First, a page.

Lamont Weekly Report, January 6, 2012
Happy New Year and welcome back.
As you know, we had another water main break just before New Year's holiday. Dick Greco and his crew worked overtime to get it repaired before the long weekend, with just some roadwork to complete as soon as temperatures allow. Thanks to everyone for accommodating the work and the road closures.
The condition of our infrastructure and the demands on space continue to be twinned challenges, from the perspectives of both budgeting and facility staff workload. Like Columbia - and other universities more generally - we are engaged in one of the most exciting times for our science at the same time that we are trying to convert a campus to serve purposes that it was never designed to support. As a data point, the Seismology and Marine Biology Building, a temporary structure, turns fifty this year. This is a more strategic challenge. The Comer Building/Ultra Clean Lab, the renovation of the New Core Lab and parts of Geosciences, and the construction of the new Geodesy and Rock Mechanics Labs show what we can do when science drives our building strategy. This thinking has to be part of our strategic planning efforts as we move into 2012.
There are immediate tasks. Over the next two months, we will be preparing the Observatory's FY13 budget for submission to Low Library. Each of the Associate Directors has been asked to identify their division's personnel and capital needs by the end of this month for discussion and reconciliation by the Observatory Management Group.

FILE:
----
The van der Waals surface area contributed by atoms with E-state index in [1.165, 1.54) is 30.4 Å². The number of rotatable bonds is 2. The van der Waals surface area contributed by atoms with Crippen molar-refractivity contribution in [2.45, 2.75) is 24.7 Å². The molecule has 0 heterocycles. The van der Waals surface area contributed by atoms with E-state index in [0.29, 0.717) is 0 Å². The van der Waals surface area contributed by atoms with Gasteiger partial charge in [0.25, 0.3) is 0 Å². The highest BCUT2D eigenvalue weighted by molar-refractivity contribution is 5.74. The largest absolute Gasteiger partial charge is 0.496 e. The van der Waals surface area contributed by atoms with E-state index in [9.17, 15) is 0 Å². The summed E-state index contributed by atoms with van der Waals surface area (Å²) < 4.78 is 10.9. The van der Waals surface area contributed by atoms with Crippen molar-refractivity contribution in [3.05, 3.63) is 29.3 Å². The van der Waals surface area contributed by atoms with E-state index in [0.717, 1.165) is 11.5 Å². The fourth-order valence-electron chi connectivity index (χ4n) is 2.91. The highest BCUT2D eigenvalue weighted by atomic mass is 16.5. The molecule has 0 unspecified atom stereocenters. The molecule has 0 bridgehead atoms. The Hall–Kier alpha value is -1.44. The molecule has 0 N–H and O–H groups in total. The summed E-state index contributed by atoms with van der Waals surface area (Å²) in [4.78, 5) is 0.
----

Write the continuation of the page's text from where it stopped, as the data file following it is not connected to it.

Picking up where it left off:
Principle objectives in this budget cycle include securing the lab and office needs of recent and in-process recruitments, budgeting appropriate funds to maintain the commitments to existing staff, and setting aside reserves against the potential for complexities in federal funding. Where possible, we will make important investments, including opening searches to populate new science and education initiatives, and we will continue to invest in the development of philanthropic support. Additionally, we will be setting aside institutional resources to assist Lamont scientists in organizing, writing and submitting the complex, multidisciplinary proposals that increasingly are part of the national scientific agenda. I intend to be as transparent as possible as this year's budget evolves, and the Lamont Executive Committee will have a
fundamental role in these discussions.
On another matter, Mike Purdy has convened a task force, on which Peter deMenocal and I serve, to look at Columbia-wide issues in research computing. I'll report periodically on the task force activities as they progress. As a start, for those of you interested in Columbia-wide activities in high-performance computing, Research Computing Services hosts a HPC special interest group. Information can be found here:
You may have heard that Bob Bookbinder has resigned after about four decades at Lamont. Bob didn't want a party, but I would be remiss if I didn't call him out for all he has done for Lamont over the years. Bob and his group transformed our computational infrastructure back in the 80's, and he has been a continuing leader in providing the support needed to do our science. Bob has agreed to come back part-time as we develop plans for the future of computer support on campus and to help with the transition. I will be appointing an interim manager of the computer support group within the week.